A novel genus of Scottish thraustochytrids and investigation of their capacity for the production of docosahexaenoic acid
Fossier Marchan, Loris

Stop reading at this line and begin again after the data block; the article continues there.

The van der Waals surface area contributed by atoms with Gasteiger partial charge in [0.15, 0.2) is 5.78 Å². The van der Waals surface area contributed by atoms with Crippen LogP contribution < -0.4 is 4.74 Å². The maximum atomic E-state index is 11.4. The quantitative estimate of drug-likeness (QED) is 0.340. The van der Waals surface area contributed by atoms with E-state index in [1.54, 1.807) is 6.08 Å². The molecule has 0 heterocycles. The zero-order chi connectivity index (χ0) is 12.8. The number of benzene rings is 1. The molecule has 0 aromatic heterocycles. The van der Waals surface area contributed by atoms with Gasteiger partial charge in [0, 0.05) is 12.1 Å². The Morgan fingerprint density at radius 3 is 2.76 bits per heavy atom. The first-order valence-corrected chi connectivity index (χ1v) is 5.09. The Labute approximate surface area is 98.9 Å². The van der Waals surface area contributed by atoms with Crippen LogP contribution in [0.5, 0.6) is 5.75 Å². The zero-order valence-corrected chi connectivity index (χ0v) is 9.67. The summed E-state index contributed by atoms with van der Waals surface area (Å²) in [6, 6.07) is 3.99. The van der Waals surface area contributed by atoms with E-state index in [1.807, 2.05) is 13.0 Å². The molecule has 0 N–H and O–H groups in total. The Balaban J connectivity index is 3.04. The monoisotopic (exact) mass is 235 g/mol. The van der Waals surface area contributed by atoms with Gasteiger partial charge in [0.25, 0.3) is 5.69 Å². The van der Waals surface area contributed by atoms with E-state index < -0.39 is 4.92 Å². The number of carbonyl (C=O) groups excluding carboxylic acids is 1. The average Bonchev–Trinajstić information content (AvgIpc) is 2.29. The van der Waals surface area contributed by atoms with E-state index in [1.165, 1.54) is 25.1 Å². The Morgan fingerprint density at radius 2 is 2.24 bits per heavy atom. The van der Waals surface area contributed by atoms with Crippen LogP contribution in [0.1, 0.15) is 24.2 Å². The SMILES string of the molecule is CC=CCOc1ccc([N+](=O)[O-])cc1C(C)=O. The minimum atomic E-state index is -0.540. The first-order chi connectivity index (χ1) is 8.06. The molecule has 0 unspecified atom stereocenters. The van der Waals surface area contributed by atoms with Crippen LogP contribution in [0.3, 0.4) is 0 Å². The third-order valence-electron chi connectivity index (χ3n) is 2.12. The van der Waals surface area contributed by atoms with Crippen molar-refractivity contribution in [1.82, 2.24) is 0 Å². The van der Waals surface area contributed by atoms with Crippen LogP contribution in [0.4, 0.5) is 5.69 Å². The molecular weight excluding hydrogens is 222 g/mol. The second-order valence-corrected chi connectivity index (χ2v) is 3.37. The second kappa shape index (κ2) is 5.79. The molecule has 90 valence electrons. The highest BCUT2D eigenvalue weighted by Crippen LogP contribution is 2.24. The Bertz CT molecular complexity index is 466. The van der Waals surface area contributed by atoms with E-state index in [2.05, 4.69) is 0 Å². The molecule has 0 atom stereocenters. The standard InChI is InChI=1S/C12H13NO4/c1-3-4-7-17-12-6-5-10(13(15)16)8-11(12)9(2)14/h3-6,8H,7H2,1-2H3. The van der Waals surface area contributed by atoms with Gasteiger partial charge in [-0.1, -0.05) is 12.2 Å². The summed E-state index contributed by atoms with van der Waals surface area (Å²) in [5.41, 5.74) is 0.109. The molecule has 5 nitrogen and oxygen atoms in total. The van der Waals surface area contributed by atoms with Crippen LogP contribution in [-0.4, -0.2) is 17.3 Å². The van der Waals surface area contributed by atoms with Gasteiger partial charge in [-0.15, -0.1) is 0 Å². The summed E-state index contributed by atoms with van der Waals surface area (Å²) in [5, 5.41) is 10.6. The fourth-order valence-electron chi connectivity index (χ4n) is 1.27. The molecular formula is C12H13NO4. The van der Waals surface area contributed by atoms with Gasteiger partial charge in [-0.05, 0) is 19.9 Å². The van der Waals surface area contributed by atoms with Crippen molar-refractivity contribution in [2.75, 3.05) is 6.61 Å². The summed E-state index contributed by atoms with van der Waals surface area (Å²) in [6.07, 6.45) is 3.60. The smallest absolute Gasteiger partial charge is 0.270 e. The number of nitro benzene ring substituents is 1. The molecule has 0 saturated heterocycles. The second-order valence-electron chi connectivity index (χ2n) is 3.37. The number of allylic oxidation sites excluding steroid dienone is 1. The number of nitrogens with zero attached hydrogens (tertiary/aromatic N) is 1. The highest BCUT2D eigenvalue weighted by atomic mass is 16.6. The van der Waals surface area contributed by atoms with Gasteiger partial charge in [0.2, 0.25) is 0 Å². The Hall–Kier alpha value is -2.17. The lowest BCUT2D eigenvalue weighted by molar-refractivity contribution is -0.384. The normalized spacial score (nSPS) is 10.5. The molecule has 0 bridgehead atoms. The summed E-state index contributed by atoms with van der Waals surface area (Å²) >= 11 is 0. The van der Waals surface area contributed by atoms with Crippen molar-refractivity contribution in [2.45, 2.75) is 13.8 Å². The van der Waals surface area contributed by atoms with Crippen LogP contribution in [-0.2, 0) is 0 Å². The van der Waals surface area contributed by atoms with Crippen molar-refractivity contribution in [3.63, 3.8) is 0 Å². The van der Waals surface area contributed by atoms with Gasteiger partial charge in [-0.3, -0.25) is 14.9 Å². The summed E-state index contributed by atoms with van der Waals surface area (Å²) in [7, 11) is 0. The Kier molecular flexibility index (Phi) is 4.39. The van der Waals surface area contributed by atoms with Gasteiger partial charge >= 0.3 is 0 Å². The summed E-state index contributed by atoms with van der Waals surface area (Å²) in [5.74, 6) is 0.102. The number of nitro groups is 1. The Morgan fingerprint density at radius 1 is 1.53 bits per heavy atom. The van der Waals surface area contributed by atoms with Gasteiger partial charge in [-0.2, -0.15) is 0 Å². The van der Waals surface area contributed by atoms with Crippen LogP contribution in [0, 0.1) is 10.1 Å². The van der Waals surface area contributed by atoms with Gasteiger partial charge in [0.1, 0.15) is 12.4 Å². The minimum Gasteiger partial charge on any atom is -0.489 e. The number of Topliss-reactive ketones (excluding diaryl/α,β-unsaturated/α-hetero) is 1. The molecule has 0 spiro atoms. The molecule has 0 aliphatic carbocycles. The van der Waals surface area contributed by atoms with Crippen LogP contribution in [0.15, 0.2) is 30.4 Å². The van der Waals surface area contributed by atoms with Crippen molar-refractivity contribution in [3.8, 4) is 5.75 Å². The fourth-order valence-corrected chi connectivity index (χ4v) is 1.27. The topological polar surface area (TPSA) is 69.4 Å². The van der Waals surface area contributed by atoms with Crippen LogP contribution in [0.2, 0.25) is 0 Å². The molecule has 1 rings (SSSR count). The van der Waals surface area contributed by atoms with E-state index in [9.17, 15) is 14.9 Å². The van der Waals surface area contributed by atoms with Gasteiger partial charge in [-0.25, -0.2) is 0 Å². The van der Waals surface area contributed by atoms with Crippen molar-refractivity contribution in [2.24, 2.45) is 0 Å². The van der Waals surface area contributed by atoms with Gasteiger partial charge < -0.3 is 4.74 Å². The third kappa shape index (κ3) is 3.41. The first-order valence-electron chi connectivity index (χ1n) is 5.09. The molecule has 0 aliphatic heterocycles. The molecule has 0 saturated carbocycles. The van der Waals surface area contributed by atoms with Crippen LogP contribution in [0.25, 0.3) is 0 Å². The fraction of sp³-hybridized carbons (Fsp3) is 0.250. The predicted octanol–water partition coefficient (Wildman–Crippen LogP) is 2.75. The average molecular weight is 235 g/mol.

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Omega-3 fatty acids, in particular docosahexaenoic acid (DHA), have been extensively studied for many decades for their health benefitting properties in pre-natal development, cardiovascular and Alzheimer diseases and enhancing the inflammatory immune response system. DHA has also been shown to be essential for the optimal development of fish, and therefore is an important ingredient in fish feed. However, due to fish oil and fish meal supplies currently facing many challenges (e.g. heavy metal contamination, environmental impacts, etc.), the demand for alternative sources of omega-3 fatty acids (FA) is predicted to rise in the near future. To meet these challenges, oleaginous microorganisms that produce omega-3 FAs have been explored as a potential new resource, with a particular emphasis on the thraustochytrid group. In this study, ten new strains of thraustochytrids, that were originally isolated from Scottish marine waters, were investigated for their biotechnological potential. The first phase of the project identified the new strains as a novel genus of thraustochytrid, for which the name Caledonichytrium matryoshkum gen. nov., sp. nov., is proposed. The description was based on a polyphasic analysis that employed phylogenetic analysis, biochemical signatures (PUFA and carotenoid profiles) and morphological and life cycle assessment studies. After identification, the strains were screened for their potential as DHA single-cell oil producers. The strains were assessed in two media types and at two time points of growth phase. With a view to their industrial application, a mathematical study was also included to seek opportunity for recycling by-product oil as biodiesel. The results showed that one of the strains, OL5TA, produced the highest relative level of DHA (63% of total FA) than any other strain reported to date in a screening study. However, the low final biomass concentrations reached (< 1 g L-1), and the low total lipid content measured (< 7% of dry cell weight, DCW), were considered major hurdles to overcome for industrial application. To address these issues, the optimisation of the culture conditions was carried out in the following stage. The results showed no consumption of glucose at 0.1% or 2% concentration, suggesting the inability of the strain to assimilate glucose. This may have hindered competitive biomass concentrations compared to that by other strains reported in the literature. To remediate this inability, a preliminary study was conducted to determine carbon source utilisation and carotenoid production to seek other routes for medium optimisation and biotechnological potential. The study concluded by identifying a potential route of exploitation for galactose and long carbon chain as sole carbon sources.